You can take a look at the full review — but the short version is… short.
Basically, it’s a camera that quick attaches to the eyepiece of a spotting scope. It’s pretty dope recording in 4k at 30fps or 1080p at 60fps.
Prices accurate at time of writing
Prices accurate at time of writing
To really get the most out of it though you need to pair it with some highend glass. The Oscar 8 is a great host for it and really helps the image quality come out!
Check out some video from it:
Who Is It For?
The Oscar 3 should have some really broad appeal — this is just a cool piece of tech.
Anything that you want mobility or flexibility, while also needing to put glass on things, the Oscar 3 is going to be great.
If you have the luxury of sitting in one place and can set up a tripod, you probably won’t need the Oscar 3’s image stabilization. And really, that bit of tech is the entire reason for getting and using the Oscar 3.
Personally, I found I really liked it for bench shooting when I didn’t want to set up big spotting scope or I was doing something that required me to stand up a lot. Just being able to freehand the Oscar 3 is convenient and just handy.
If you want some big boy glass though, the Oscar 8 is an option you need to consider. I found the glass to be a little clearer than the Vortex Razor HD while also coming in at a slightly better price — depending on where you find it.
Coming with a neoprene cover is a nice touch, but I would really have liked to get some kind of carrying case with it also. Even a craptastic 99cent grocery bag would have been better than nothing.
That said, you should probably look into a better carry and storage option for something you’re going to throw 15 bennies on.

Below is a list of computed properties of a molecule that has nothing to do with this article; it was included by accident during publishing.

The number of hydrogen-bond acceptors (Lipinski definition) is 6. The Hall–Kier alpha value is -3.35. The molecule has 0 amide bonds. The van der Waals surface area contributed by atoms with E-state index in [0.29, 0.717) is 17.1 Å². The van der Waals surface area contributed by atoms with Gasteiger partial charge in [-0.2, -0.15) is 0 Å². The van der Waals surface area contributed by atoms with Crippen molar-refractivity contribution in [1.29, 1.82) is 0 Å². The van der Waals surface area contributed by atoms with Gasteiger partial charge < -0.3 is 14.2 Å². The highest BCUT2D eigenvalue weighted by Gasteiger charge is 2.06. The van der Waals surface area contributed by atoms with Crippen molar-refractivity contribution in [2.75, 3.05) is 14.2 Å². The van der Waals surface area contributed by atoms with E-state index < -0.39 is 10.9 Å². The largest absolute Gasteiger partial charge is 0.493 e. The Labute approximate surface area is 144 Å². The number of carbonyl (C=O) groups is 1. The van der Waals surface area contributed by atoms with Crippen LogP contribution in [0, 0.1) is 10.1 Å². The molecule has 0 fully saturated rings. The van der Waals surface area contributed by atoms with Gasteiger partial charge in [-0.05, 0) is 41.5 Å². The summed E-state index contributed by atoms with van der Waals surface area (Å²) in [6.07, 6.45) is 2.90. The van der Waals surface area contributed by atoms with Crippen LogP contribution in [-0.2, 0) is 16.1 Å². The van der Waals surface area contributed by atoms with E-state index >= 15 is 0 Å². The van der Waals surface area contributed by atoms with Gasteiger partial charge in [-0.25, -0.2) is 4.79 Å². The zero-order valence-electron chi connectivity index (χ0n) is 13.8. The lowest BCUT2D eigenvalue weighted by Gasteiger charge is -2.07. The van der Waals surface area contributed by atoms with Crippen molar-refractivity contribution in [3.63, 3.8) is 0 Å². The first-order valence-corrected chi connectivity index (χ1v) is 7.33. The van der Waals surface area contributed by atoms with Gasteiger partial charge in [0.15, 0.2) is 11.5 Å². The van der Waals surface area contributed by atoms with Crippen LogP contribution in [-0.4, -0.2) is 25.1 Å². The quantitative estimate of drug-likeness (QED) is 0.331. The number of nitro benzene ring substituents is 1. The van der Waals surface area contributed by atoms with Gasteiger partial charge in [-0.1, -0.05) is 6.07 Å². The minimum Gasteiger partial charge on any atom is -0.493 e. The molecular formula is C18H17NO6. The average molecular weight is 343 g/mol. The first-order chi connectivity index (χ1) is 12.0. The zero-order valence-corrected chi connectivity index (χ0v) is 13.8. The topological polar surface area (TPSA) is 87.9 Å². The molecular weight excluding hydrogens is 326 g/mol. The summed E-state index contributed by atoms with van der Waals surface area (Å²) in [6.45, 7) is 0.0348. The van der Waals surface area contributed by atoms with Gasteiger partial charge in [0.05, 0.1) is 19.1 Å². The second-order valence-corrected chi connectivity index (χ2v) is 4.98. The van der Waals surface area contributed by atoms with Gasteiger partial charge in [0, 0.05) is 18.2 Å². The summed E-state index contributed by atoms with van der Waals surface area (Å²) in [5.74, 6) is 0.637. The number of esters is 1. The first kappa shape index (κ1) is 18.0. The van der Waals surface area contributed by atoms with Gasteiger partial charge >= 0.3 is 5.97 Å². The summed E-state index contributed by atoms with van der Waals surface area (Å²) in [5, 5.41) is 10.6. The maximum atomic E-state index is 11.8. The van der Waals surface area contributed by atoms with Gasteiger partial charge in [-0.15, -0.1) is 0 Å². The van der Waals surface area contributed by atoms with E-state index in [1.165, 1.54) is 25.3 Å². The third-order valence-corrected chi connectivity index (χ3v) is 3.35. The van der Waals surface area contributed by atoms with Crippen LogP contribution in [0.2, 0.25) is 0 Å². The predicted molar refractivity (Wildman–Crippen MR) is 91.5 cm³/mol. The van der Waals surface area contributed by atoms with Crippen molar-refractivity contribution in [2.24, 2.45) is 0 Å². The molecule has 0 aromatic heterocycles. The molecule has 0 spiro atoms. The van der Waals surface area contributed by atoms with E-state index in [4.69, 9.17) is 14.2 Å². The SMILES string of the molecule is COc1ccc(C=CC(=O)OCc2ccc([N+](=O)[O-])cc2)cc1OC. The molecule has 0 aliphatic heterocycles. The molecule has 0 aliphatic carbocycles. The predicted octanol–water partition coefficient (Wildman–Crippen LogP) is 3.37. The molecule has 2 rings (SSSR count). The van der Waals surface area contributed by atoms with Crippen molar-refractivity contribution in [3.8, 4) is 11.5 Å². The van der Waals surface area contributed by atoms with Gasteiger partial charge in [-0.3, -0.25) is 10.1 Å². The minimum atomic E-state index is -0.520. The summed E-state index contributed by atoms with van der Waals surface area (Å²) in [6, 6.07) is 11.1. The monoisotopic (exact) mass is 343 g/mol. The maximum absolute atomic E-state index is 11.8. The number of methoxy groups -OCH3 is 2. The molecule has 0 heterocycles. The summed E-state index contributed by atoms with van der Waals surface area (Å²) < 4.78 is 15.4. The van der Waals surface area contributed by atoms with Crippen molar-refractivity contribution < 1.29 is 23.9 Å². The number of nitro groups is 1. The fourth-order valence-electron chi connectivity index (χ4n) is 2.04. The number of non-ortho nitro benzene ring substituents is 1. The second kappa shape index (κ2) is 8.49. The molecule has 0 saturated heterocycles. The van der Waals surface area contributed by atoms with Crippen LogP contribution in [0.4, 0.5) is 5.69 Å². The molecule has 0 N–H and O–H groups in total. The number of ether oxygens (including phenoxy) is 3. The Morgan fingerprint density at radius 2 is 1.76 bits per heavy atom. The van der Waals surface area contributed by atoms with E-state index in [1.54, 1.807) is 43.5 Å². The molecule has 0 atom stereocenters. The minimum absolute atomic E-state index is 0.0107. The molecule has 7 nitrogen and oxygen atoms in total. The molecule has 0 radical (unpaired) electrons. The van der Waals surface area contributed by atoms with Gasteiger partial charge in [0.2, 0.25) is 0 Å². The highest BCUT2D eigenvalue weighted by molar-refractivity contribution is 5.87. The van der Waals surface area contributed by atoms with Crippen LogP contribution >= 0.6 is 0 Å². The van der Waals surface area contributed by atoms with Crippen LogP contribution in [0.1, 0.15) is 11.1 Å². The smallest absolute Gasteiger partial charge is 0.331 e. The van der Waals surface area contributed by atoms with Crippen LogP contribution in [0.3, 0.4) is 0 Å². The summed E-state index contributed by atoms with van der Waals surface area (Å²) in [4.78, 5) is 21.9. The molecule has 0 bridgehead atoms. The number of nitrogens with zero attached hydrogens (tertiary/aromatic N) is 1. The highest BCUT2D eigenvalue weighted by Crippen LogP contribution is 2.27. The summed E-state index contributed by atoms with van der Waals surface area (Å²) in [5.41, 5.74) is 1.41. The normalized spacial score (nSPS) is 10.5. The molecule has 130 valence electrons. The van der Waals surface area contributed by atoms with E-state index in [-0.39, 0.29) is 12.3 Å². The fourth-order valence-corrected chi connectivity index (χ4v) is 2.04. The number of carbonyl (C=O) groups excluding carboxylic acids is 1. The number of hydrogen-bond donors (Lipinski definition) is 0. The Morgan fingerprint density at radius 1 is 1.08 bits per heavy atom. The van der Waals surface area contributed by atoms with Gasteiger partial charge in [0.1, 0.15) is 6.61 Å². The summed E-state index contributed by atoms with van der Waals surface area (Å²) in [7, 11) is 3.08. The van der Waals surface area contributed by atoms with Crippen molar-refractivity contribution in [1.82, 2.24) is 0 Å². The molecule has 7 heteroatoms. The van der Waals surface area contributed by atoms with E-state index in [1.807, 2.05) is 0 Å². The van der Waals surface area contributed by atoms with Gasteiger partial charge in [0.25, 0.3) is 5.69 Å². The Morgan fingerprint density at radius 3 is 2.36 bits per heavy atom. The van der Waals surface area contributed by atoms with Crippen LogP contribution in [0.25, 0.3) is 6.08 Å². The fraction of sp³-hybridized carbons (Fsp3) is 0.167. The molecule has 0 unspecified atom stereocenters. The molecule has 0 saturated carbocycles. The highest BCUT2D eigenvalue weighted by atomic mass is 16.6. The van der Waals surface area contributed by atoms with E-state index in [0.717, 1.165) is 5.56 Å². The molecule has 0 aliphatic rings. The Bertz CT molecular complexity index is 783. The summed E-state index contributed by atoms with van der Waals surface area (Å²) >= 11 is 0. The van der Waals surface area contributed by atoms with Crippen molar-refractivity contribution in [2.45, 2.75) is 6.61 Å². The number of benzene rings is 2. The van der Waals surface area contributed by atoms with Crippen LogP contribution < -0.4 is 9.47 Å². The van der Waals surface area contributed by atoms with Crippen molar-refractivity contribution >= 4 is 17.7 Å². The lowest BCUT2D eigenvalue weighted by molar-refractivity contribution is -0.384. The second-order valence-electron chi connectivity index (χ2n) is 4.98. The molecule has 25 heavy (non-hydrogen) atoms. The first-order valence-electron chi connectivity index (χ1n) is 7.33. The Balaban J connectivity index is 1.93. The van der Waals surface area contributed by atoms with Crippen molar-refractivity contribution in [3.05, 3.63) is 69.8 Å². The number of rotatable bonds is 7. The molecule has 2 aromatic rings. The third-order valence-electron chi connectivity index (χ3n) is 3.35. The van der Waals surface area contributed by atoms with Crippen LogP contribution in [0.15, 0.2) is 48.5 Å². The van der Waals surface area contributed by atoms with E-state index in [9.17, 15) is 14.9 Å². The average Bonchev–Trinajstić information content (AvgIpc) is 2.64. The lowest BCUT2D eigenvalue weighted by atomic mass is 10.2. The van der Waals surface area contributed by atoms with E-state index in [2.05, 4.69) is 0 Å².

Long range precision shooting is what I’m going to use the Oscar for the most. The glass is freaky clear, the light transmission is amazing, and it is a really robust unit.
By The Numbers
Aesthetics: Oscar 3 — 5/5, Oscar 8 — 5/5
I really like the look and color of the Oscar 8, FDE is a little overdone these days but it still works.
Grey and sharp, the Oscar 3 has a battleship feel that I dig.
Clarity: Oscar 3 — 4/5, Oscar 8 — 5/5
Granted, the Oscar 3 is a smaller tube and a handheld unit — so for the size and design, the image is great!
The Oscar 8 is just killer. Absolutely one of the clearest I’ve had the pleasure of using.
Usability: Oscar 3 — 4/5, Oscar 8 — 5/5
Oscar 8 functions exactly like you would expect and are super simple.
The Oscar 3 though is a little wonky at first. Since it’s totally new tech, I get why it’s odd but still.
I’m really not a fan of the focus ring being in front of the ocular lens, it kind of makes it a two-handed affair to focus at first.
Once you get it dialed in, you’re good to go. But it would have been nice to be able to do 100% of the functions 1 handed.
Durability: Oscar 3 — 5/5, Oscar 8 — 5/5
Both units are really built solid. Even though it’s a lot smaller, the Oscar 3 is clearly designed and built to last you.
I really like the Oscar 8 comes with a separate cover, that is always a nice plus that gives me some extra comfort.
Value: Oscar 3 — 5/5, Oscar 8 — 5/5
Both spotting scopes deliver a ton of value. The Oscar 3 is surprisingly well priced AND it came with two Energizer Lithium-ion batteries.
I absolutely love that Sig includes two name brand, high-quality batteries with their product. This is something that more brands need to do.
The Oscar 8… well, that’s just the price range you have to expect for great glass.
If you want a long range spotting scope that has the build quality to really reach out, $1,400-$1,800 is the price range you have to look at. Since the Oscar 8 comes in at the low end of that range, it makes it a great value.
Overall: Oscar 3 — 5/5, Oscar 8 — 5/5
Even with the Oscar 3’s little quirks, I just love the little dude. I had high expectations for the Oscar 8 and it managed to surpass every one of them.
Working in the firearms industry, I get to use great spotting scopes fairly often.
But I’ve never actually owned one, I’ve just made do with the ~$150ish one I’ve had for years because there are too many other cool things I want to spend money on.
After spending this much time with two GREAT spotting scopes, I’ve seen the light (literally) and been converted.
While it might not seem like dropping this much money on a spotting scope is the coolest use of your money, it is definitely an incredibly useful tool that you will get a lifetime of use from.
A great spotting scope is a buy once, cry once purchase and I highly recommend the Sig Sauer Oscar 8.
Got a tool that isn’t sexy-sounding but you can’t do without? Let us know in the comments! Don’t forget to take a look at all of the Best Spotting Scopes!